Julia Longwing Butterfly (Dryas iulia)
Detailing the physical features, habits, territorial reach and other identifying qualities of the Julia Longwing Butterfly.
Updated: 2/3/2017; Authored By Staff Writer; Content ©www.InsectIdentification.org
Alligator tears are a welcome sight to the Julia Longwing Butterfly, a Brazilian transplant that thrives in the heat.
The Julia Longwing Butterfly is a member of the diverse Brush-footed Butterfly family. This means it is related to the Monarch, Viceroy, Malachite, the Fritillary subfamily, Painted Lady and Common Buckeye butterflies. The front pair of legs of these butterflies are very short and almost so difficult to see, people only count 4 legs. In addition to their diminutive length, the front pair of legs are also covered in short bristles, or hairs, like a hair brush.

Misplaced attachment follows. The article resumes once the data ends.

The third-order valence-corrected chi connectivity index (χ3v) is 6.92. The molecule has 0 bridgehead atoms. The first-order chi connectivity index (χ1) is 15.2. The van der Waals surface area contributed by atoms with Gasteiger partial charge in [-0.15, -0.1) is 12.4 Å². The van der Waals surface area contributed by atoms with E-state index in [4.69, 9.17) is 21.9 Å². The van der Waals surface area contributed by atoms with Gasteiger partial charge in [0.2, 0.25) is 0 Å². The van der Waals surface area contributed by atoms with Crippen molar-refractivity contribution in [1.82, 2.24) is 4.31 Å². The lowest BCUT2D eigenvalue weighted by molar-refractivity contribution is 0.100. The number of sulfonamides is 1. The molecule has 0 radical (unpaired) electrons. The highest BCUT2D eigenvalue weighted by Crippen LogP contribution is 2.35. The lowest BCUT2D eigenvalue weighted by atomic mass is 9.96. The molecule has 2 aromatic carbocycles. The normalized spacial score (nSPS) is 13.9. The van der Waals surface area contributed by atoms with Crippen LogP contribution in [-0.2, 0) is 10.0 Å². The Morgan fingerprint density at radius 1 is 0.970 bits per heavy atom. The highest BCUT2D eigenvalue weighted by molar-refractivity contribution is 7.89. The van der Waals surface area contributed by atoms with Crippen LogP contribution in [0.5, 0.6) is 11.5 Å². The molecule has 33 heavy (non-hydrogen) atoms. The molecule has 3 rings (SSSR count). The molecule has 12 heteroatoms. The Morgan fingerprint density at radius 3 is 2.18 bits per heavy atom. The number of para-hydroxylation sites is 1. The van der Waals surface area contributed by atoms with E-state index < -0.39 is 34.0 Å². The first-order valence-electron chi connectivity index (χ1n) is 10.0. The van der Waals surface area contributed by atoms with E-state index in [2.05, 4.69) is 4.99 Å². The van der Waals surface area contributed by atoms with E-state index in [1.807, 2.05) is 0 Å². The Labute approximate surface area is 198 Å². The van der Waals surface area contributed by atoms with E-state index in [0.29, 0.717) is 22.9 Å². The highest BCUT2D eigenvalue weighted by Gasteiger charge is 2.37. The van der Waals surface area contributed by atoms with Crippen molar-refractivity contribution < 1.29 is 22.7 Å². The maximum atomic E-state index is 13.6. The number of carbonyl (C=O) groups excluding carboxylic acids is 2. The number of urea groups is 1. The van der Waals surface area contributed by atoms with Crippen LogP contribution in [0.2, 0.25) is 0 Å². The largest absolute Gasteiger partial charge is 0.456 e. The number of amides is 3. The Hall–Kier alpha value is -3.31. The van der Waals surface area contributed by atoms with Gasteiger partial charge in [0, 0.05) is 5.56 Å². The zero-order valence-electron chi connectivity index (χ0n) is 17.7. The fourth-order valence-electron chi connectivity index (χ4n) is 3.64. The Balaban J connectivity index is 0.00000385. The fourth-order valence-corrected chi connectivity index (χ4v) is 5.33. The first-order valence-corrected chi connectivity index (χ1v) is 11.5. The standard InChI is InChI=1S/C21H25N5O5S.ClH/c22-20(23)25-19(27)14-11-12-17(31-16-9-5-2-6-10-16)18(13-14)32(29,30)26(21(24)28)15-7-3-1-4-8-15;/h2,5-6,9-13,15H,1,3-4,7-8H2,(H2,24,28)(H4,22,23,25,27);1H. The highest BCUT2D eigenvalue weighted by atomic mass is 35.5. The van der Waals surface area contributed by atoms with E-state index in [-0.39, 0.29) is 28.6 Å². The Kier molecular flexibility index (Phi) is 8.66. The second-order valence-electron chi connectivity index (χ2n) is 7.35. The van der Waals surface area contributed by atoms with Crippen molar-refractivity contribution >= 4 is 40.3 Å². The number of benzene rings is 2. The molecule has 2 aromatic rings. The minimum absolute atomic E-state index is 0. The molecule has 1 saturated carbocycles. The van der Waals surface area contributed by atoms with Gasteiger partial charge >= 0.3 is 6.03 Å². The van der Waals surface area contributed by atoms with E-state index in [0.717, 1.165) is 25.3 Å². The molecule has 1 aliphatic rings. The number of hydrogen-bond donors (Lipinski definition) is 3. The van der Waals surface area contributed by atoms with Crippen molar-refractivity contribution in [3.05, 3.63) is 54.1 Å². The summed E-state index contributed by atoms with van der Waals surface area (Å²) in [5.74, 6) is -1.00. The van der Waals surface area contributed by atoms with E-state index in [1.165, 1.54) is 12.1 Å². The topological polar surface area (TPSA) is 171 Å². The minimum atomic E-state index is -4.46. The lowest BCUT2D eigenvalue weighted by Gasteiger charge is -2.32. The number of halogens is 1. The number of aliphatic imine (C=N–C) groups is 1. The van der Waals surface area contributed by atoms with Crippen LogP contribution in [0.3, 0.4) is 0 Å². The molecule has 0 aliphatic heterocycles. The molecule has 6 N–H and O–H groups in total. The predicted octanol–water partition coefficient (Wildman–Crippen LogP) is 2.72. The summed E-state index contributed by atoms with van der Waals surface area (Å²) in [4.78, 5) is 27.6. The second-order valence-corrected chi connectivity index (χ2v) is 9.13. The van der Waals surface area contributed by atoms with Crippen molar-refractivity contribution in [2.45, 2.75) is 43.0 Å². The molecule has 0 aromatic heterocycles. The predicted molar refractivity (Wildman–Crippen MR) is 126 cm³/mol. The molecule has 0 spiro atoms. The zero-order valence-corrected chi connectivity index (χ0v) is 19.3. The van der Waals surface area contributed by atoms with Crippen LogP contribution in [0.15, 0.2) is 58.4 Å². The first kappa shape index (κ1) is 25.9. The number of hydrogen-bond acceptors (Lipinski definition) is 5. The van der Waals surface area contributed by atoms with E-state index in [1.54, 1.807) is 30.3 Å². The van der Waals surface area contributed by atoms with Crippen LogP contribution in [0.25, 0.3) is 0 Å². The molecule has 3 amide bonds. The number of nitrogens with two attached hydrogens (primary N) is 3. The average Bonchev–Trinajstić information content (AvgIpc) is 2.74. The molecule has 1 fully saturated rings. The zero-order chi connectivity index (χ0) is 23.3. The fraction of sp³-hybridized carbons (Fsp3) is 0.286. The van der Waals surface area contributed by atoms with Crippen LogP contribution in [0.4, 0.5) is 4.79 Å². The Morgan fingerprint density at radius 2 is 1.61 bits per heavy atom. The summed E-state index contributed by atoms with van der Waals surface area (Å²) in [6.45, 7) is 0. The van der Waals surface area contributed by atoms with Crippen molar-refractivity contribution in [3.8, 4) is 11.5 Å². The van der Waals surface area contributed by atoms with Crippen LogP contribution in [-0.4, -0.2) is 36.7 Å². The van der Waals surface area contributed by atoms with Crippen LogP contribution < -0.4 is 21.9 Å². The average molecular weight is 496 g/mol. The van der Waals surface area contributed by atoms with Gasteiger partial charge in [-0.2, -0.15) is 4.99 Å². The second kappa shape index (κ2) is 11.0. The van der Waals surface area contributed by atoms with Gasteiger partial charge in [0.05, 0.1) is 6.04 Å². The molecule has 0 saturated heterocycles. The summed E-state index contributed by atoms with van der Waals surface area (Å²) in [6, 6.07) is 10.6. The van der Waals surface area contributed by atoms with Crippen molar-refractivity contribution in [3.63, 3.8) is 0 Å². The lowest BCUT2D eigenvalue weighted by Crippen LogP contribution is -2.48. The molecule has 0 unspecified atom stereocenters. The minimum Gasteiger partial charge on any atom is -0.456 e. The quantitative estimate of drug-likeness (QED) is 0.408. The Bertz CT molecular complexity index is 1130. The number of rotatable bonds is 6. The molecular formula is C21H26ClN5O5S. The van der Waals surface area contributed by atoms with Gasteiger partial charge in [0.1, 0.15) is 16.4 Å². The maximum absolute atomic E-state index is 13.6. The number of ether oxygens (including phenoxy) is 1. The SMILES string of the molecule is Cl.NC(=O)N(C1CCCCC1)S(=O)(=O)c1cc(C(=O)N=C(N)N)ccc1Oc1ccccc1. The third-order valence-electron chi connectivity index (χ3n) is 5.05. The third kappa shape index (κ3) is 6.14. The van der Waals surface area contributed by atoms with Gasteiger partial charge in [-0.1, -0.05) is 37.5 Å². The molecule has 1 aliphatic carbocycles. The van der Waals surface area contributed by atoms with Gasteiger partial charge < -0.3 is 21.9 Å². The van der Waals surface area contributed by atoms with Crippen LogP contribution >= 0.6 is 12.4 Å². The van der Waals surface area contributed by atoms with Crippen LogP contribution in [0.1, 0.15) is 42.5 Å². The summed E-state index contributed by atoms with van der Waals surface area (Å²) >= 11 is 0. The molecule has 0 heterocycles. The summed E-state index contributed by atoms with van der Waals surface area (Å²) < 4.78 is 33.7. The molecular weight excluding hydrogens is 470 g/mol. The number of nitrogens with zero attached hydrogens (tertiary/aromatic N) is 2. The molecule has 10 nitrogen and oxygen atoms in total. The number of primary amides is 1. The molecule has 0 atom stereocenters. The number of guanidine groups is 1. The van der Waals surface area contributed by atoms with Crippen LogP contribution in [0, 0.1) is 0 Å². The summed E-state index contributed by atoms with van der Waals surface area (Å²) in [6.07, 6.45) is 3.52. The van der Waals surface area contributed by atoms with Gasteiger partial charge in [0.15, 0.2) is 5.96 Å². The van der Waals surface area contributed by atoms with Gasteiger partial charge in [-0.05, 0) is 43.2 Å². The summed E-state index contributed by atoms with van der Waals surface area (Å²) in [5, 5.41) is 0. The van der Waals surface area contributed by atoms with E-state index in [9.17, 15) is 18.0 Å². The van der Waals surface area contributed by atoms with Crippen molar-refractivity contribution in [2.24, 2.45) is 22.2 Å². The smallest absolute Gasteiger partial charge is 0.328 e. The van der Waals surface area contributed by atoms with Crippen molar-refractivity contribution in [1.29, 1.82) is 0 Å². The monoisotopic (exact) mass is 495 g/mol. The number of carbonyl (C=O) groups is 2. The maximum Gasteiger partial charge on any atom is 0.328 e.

The adult feeds on the nectar of flowers in meadows such as the multicolored orange and pink lantana flower and Shepherd's needle. They are also known to land on caimans (small alligator-like animals) and deliberately irritate their eyes with the proboscis so the caiman produces tears. The butterflies then drink the tears!
This butterfly is fast, not clumsy in flight. It is native to Brazil, but has made a home in Florida and Texas, even venturing as far north as Nebraska. They are capable of producing up to three generations in one year.